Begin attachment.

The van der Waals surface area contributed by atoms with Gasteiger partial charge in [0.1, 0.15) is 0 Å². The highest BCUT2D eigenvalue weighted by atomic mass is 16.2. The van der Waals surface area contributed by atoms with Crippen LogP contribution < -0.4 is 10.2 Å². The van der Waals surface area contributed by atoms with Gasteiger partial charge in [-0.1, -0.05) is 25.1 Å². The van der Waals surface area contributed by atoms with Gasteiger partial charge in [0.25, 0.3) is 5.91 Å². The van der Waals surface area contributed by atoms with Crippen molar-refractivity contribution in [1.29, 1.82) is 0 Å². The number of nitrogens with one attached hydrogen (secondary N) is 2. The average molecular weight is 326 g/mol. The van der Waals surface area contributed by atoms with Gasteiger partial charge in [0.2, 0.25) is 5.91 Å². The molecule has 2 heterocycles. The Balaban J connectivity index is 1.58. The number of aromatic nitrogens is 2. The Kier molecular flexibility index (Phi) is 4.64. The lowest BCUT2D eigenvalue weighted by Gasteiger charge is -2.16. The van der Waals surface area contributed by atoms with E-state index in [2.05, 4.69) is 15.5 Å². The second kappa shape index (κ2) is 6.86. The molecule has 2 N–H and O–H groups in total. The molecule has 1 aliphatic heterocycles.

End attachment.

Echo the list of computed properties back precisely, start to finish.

The van der Waals surface area contributed by atoms with Gasteiger partial charge in [0.1, 0.15) is 0 Å². The highest BCUT2D eigenvalue weighted by atomic mass is 16.2. The van der Waals surface area contributed by atoms with Crippen LogP contribution < -0.4 is 10.2 Å². The van der Waals surface area contributed by atoms with Gasteiger partial charge in [-0.1, -0.05) is 25.1 Å². The van der Waals surface area contributed by atoms with Gasteiger partial charge in [0.25, 0.3) is 5.91 Å². The van der Waals surface area contributed by atoms with Crippen molar-refractivity contribution in [1.29, 1.82) is 0 Å². The number of nitrogens with one attached hydrogen (secondary N) is 2. The average molecular weight is 326 g/mol. The van der Waals surface area contributed by atoms with Gasteiger partial charge in [0.2, 0.25) is 5.91 Å². The molecule has 2 heterocycles. The Balaban J connectivity index is 1.58. The number of aromatic nitrogens is 2. The Kier molecular flexibility index (Phi) is 4.64. The lowest BCUT2D eigenvalue weighted by Gasteiger charge is -2.16. The van der Waals surface area contributed by atoms with E-state index in [2.05, 4.69) is 15.5 Å². The second kappa shape index (κ2) is 6.86. The molecule has 2 N–H and O–H groups in total. The molecule has 1 aliphatic heterocycles.